65. Euthyphro’s Dilemma and the Relationship Between God and Goodness

What is the relationship between God and justice? Is something just because God wills it, or does God will it because it is just? This is the essence of what has been termed Euthyphro’s dilemma. I introduced this in my previous post 64 in the context of Socrates questioning a young, arrogant man, named Euthyphro, […]

43. Parmenides the Priest-Physician Discovers Mystical Healing Powers of Life

Did Parmenides receive his deep philosophical insights because he was a priest? If this were true, it would disappoint many moderns who like to view the Presocratics as those who spearheaded the triumph of reason over religion. While it is correct to say that Presocratics like Xenophanes did accomplish much in discounting narrow superstitious beliefs, […]

39. Justin Martyr Reveals the Profound Truth of Logos Spermatikos

Well, we have finally come to the end of this miniseries on Logos that started in post 32 with Heraclitus and will end with the life of Justin Martyr in this post. The operative question we’re asking in this post is why Justin Martyr is so important in exploring the relationship between reason and revelation, […]

38. St. John Declares that Jesus Christ is the Eternal Logos – Creator of the Universe

When John called Jesus “the Logos” in chapter 1 of his Gospel, did he have the Greek philosophical term in mind, or was he simply using the Greek generic term for “word” as he uses in other places in his New Testament writings? This is the operative question. Scholars debate just how much the Greek […]

37. Philo’s Breakthrough with Logos – from Greek Abstraction to Living Being

In this post, I will discuss how Philo of Alexandria put Hebrew flesh and bone on the Greek abstract concept of logos. This made the idea of the logos so significant that, I would argue, it was the only word John could have used in chapter 1 of his Gospel. (Please see the previous post […]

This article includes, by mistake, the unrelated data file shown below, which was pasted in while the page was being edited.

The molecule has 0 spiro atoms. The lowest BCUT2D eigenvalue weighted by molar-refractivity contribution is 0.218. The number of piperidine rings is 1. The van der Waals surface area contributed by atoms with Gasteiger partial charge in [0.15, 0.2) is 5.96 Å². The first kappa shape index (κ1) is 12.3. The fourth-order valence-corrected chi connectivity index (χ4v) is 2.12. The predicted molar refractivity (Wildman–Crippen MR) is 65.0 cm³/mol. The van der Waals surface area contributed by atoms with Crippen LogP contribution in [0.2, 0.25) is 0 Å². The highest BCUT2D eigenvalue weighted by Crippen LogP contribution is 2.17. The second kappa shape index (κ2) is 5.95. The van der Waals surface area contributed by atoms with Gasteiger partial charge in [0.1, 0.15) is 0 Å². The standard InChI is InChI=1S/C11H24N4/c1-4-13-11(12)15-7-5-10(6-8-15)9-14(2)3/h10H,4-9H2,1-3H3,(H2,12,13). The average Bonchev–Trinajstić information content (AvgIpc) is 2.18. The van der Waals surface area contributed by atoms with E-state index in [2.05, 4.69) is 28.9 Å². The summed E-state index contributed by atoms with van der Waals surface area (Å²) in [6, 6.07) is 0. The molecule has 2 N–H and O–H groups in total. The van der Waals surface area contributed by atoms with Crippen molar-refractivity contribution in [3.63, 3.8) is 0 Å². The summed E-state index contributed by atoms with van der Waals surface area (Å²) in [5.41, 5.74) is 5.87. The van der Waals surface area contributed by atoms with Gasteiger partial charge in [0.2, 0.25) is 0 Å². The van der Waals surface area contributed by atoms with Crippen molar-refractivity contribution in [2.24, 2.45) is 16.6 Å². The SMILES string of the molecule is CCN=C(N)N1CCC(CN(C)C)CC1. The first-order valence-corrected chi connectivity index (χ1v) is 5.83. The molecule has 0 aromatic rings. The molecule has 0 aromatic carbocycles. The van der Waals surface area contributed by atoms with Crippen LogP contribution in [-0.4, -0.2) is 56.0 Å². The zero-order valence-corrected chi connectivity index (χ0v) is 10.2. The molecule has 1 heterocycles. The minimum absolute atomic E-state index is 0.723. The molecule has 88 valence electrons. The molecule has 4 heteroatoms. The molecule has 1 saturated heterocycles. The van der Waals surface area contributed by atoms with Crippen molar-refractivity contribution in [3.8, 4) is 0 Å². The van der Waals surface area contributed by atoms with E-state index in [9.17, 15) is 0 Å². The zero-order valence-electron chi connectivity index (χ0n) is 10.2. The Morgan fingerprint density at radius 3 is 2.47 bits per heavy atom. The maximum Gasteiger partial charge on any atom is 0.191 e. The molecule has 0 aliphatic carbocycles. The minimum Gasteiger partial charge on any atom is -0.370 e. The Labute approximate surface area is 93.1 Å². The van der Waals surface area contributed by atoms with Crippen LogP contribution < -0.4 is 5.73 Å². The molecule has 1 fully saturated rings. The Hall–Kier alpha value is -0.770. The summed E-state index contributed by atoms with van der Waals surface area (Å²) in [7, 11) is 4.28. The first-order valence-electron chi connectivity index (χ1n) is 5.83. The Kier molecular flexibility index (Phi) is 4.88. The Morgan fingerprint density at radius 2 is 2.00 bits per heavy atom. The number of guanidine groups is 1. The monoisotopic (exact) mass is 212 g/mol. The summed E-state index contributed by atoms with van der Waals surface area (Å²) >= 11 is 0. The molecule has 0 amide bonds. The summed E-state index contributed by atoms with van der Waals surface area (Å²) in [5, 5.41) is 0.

36. Philo of Alexandria -a Jewish Perspective of Logos

Let’s continue our journey from Heraclitus’ idea of Logos to St. John’s application of the Logos to the Son of God. In post 35, I discussed how the Stoics took Heraclitus’ idea of the logos and expanded it to include the idea of eternal recurrence – the continual destruction and rebirth of the entire universe.1 […]

35. Logos: from Heraclitus to the Stoics

What unifies a universe made up of individual and diverse things? As I previously stated, the main philosophical problem to be solved – throughout history but especially in ancient Greek philosophy – is that of universals also known as the problem of the one and the many.1 (Please read the preceding posts if you haven’t […]

11. Abraham, the Father of Faith

As Socrates is considered the father of philosophy in the West, so the patriarch Abraham is considered the father of faith for really the entire world. The three major monotheistic religions – Christianity, Judaism, and Islam – all claim Abraham as their forefather.1 

1. The Harmony and Tension Between Faith and Reason

“What does Jerusalem have to do with Athens? -Tertullian, Church Father (155A.D.-220A.D.) After his 51 A.D. encounter with the Greek philosophers at the Areopagus, the Apostle Paul would probably have answered the above question with, “Not much.” Up until this time, Hebrew faith and Greek philosophy had been developing on parallel paths. It seems as […]

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